UP, Bihar worst in COVID reporting across India: Stanford study

Researchers from the Stanford University have found that while Karnataka has done good COVID-19 data reporting, states like Bihar and Uttar Pradesh have fared the worst across India

Representative Image (Photo Courtesy: IANS)
Representative Image (Photo Courtesy: IANS)
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IANS

Researchers from the Stanford University have found that while Karnataka has done good COVID-19 data reporting, states like Bihar and Uttar Pradesh have fared the worst across India.

The study, published in the preprint repository ‘medRxiv', found a disparity in the quality of COVID-19 data reporting across India.

According to the researchers, transparent and accessible reporting of COVID-19 data is critical for public health efforts.

"We presented a comprehensive assessment of the quality of COVID-19 data reporting done by the Indian states and Union Territories," the study researchers from the Stanford University in the US wrote.

"This assessment informs the public health efforts in India and serves as a guideline for pandemic data reporting by other governments," they added.

For the findings, the research team designed a semi-quantitative framework to assess the quality of COVID-19 data reporting done by the states and UTs of the country.

This framework captures four key aspects of public health data reporting -- availability, accessibility, granularity and privacy. The research team then used this framework to calculate a 'COVID-19 Data Reporting Score' (CDRS, ranging from 0 to 1) for 29 states based on the quality of COVID-19 data reporting done by them in the two-week period from May 19 to June 1.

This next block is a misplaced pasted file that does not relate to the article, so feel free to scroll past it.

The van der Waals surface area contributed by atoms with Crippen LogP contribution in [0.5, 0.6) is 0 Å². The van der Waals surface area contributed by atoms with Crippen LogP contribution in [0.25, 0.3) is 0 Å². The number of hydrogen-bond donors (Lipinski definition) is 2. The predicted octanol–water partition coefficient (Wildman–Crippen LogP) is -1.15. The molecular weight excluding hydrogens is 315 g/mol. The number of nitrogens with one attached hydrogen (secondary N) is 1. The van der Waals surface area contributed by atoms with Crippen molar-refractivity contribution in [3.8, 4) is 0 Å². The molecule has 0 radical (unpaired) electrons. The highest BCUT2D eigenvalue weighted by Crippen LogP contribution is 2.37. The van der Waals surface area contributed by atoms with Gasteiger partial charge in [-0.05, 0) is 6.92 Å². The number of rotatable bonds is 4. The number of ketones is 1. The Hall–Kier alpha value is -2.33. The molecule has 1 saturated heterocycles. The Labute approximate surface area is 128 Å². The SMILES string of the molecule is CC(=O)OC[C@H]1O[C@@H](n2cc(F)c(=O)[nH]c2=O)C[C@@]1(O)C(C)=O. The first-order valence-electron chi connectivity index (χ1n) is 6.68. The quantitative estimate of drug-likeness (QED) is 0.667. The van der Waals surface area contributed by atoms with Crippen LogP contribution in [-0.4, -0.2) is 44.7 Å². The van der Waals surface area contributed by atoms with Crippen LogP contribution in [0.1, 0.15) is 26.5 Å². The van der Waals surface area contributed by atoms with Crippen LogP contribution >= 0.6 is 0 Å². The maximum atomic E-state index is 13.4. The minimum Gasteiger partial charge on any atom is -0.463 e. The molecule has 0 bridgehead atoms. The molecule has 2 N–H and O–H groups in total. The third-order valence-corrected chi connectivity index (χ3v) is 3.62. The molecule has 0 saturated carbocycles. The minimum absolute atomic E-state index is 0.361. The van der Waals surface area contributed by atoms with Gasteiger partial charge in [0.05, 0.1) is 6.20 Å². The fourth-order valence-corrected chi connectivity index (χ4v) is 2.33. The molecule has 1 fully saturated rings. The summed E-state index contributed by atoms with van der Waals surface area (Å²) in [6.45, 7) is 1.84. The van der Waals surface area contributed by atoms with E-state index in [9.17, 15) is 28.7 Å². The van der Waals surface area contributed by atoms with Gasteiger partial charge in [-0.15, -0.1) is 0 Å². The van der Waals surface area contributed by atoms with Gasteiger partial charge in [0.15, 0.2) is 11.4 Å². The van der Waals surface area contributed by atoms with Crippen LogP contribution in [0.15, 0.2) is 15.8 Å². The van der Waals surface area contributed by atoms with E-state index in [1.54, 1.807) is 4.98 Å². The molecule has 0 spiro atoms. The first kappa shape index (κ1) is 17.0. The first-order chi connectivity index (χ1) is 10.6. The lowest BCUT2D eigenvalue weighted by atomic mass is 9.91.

"Our results indicate a strong disparity in the quality of COVID-19 data reporting done by the state governments in India," the researchers wrote.

The findings showed that CDRS varied from 0.61 (good) in Karnataka to 0.0 (poor) in Bihar and Uttar Pradesh, with a median value of 0.26.

In addition, the researchers identified that Punjab and Chandigarh compromised the privacy of individuals under quarantine by releasing their personally identifiable information on the official websites.

According to the study, the disparity in CDRS across states highlights three important findings at the national, state and individual level.

At the national level, it shows the lack of a unified framework for reporting COVID-19 data and highlights the need for a central agency to monitor or audit the quality of data reporting done by the states.

Without a unified framework, it is difficult to aggregate the data from the different states, gain insights from them, and coordinate an effective nationwide response to the pandemic. Moreover, it reflects the inadequacy in coordination or sharing of resources among the states in India, the study said.

"Coordination among the states is particularly important as more people start moving across the states in the coming months," the authors wrote.

According to the latest data available on the website of the Union Ministry of Health and Family Welfare, the total number of cases in India has reached 13,85,522 of which 32,063 people have lost their lives, while 8,85,577 have recovered.

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